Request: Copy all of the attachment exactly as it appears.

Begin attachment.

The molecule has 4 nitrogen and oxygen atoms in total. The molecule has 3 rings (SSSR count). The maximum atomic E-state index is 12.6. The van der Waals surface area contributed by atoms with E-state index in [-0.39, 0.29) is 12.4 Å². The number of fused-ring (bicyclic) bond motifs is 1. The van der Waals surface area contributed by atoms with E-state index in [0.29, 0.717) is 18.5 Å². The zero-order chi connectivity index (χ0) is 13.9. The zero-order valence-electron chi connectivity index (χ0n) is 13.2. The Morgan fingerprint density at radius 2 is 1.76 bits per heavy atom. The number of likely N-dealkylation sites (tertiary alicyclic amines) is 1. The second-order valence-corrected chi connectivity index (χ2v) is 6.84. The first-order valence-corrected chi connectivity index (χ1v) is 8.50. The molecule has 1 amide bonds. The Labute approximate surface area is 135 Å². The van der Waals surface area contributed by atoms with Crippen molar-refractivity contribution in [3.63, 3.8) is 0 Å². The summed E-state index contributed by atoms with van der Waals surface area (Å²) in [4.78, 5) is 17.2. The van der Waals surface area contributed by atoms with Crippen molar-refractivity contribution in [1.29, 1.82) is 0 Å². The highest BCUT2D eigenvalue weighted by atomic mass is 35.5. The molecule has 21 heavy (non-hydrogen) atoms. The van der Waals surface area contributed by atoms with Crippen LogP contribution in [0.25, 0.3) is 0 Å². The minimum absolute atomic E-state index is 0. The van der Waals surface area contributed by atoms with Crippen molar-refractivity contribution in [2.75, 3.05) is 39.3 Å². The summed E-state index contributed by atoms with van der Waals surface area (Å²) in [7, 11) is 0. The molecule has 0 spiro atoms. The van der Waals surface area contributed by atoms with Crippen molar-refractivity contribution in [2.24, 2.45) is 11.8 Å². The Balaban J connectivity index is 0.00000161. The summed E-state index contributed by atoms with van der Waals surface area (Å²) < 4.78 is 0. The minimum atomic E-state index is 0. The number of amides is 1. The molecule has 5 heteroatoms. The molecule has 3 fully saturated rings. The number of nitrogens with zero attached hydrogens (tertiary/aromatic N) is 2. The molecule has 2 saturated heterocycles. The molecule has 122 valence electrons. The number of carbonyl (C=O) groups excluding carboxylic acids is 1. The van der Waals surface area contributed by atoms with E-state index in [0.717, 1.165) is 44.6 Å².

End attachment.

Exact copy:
The molecule has 4 nitrogen and oxygen atoms in total. The molecule has 3 rings (SSSR count). The maximum atomic E-state index is 12.6. The van der Waals surface area contributed by atoms with E-state index in [-0.39, 0.29) is 12.4 Å². The number of fused-ring (bicyclic) bond motifs is 1. The van der Waals surface area contributed by atoms with E-state index in [0.29, 0.717) is 18.5 Å². The zero-order chi connectivity index (χ0) is 13.9. The zero-order valence-electron chi connectivity index (χ0n) is 13.2. The Morgan fingerprint density at radius 2 is 1.76 bits per heavy atom. The number of likely N-dealkylation sites (tertiary alicyclic amines) is 1. The second-order valence-corrected chi connectivity index (χ2v) is 6.84. The first-order valence-corrected chi connectivity index (χ1v) is 8.50. The molecule has 1 amide bonds. The Labute approximate surface area is 135 Å². The van der Waals surface area contributed by atoms with Crippen molar-refractivity contribution in [3.63, 3.8) is 0 Å². The summed E-state index contributed by atoms with van der Waals surface area (Å²) in [4.78, 5) is 17.2. The van der Waals surface area contributed by atoms with Crippen molar-refractivity contribution in [1.29, 1.82) is 0 Å². The highest BCUT2D eigenvalue weighted by atomic mass is 35.5. The molecule has 21 heavy (non-hydrogen) atoms. The van der Waals surface area contributed by atoms with Crippen LogP contribution in [0.25, 0.3) is 0 Å². The minimum absolute atomic E-state index is 0. The van der Waals surface area contributed by atoms with Crippen molar-refractivity contribution in [2.75, 3.05) is 39.3 Å². The summed E-state index contributed by atoms with van der Waals surface area (Å²) in [7, 11) is 0. The molecule has 0 spiro atoms. The van der Waals surface area contributed by atoms with Crippen molar-refractivity contribution in [2.24, 2.45) is 11.8 Å². The Balaban J connectivity index is 0.00000161. The summed E-state index contributed by atoms with van der Waals surface area (Å²) < 4.78 is 0. The minimum atomic E-state index is 0. The number of amides is 1. The molecule has 5 heteroatoms. The molecule has 3 fully saturated rings. The number of nitrogens with zero attached hydrogens (tertiary/aromatic N) is 2. The molecule has 2 saturated heterocycles. The molecule has 122 valence electrons. The number of carbonyl (C=O) groups excluding carboxylic acids is 1. The van der Waals surface area contributed by atoms with E-state index in [0.717, 1.165) is 44.6 Å².